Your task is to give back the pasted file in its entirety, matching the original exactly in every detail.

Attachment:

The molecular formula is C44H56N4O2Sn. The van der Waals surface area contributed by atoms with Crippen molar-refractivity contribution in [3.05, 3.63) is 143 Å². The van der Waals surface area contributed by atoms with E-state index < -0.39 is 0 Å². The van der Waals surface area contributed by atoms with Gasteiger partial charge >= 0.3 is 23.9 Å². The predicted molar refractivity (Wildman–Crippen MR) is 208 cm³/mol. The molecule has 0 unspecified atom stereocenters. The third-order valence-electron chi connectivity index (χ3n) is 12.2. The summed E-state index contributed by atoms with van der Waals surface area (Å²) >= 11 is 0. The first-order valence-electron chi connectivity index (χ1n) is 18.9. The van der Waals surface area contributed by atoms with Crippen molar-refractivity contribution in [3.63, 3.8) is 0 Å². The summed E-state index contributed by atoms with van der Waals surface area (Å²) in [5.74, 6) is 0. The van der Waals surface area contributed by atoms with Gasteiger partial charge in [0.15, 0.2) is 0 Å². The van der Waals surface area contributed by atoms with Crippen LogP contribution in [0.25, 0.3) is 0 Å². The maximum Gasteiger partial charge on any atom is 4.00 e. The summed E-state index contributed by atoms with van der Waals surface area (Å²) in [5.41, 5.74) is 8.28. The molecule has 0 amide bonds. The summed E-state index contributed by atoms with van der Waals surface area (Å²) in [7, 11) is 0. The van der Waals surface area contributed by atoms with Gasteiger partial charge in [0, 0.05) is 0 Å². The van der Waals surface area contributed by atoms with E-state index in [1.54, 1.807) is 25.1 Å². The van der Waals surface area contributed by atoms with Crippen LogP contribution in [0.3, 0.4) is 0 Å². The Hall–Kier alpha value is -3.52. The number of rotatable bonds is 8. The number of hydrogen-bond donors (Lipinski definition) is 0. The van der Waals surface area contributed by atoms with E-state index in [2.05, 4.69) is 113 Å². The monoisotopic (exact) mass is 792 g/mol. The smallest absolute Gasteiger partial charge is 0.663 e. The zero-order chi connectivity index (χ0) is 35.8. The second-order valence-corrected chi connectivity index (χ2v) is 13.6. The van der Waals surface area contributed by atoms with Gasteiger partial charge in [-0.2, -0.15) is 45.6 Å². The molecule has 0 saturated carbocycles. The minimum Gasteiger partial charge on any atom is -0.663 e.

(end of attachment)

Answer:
The molecular formula is C44H56N4O2Sn. The van der Waals surface area contributed by atoms with Crippen molar-refractivity contribution in [3.05, 3.63) is 143 Å². The van der Waals surface area contributed by atoms with E-state index < -0.39 is 0 Å². The van der Waals surface area contributed by atoms with Gasteiger partial charge >= 0.3 is 23.9 Å². The predicted molar refractivity (Wildman–Crippen MR) is 208 cm³/mol. The molecule has 0 unspecified atom stereocenters. The third-order valence-electron chi connectivity index (χ3n) is 12.2. The summed E-state index contributed by atoms with van der Waals surface area (Å²) >= 11 is 0. The first-order valence-electron chi connectivity index (χ1n) is 18.9. The van der Waals surface area contributed by atoms with Crippen molar-refractivity contribution in [3.63, 3.8) is 0 Å². The summed E-state index contributed by atoms with van der Waals surface area (Å²) in [5.74, 6) is 0. The van der Waals surface area contributed by atoms with Gasteiger partial charge in [0.15, 0.2) is 0 Å². The van der Waals surface area contributed by atoms with Crippen LogP contribution in [0.25, 0.3) is 0 Å². The maximum Gasteiger partial charge on any atom is 4.00 e. The summed E-state index contributed by atoms with van der Waals surface area (Å²) in [5.41, 5.74) is 8.28. The molecule has 0 amide bonds. The summed E-state index contributed by atoms with van der Waals surface area (Å²) in [7, 11) is 0. The van der Waals surface area contributed by atoms with Gasteiger partial charge in [0, 0.05) is 0 Å². The van der Waals surface area contributed by atoms with E-state index in [1.54, 1.807) is 25.1 Å². The van der Waals surface area contributed by atoms with Crippen LogP contribution in [0.3, 0.4) is 0 Å². The Hall–Kier alpha value is -3.52. The number of rotatable bonds is 8. The number of hydrogen-bond donors (Lipinski definition) is 0. The van der Waals surface area contributed by atoms with E-state index in [2.05, 4.69) is 113 Å². The monoisotopic (exact) mass is 792 g/mol. The smallest absolute Gasteiger partial charge is 0.663 e. The zero-order chi connectivity index (χ0) is 35.8. The second-order valence-corrected chi connectivity index (χ2v) is 13.6. The van der Waals surface area contributed by atoms with Gasteiger partial charge in [-0.2, -0.15) is 45.6 Å². The molecule has 0 saturated carbocycles. The minimum Gasteiger partial charge on any atom is -0.663 e.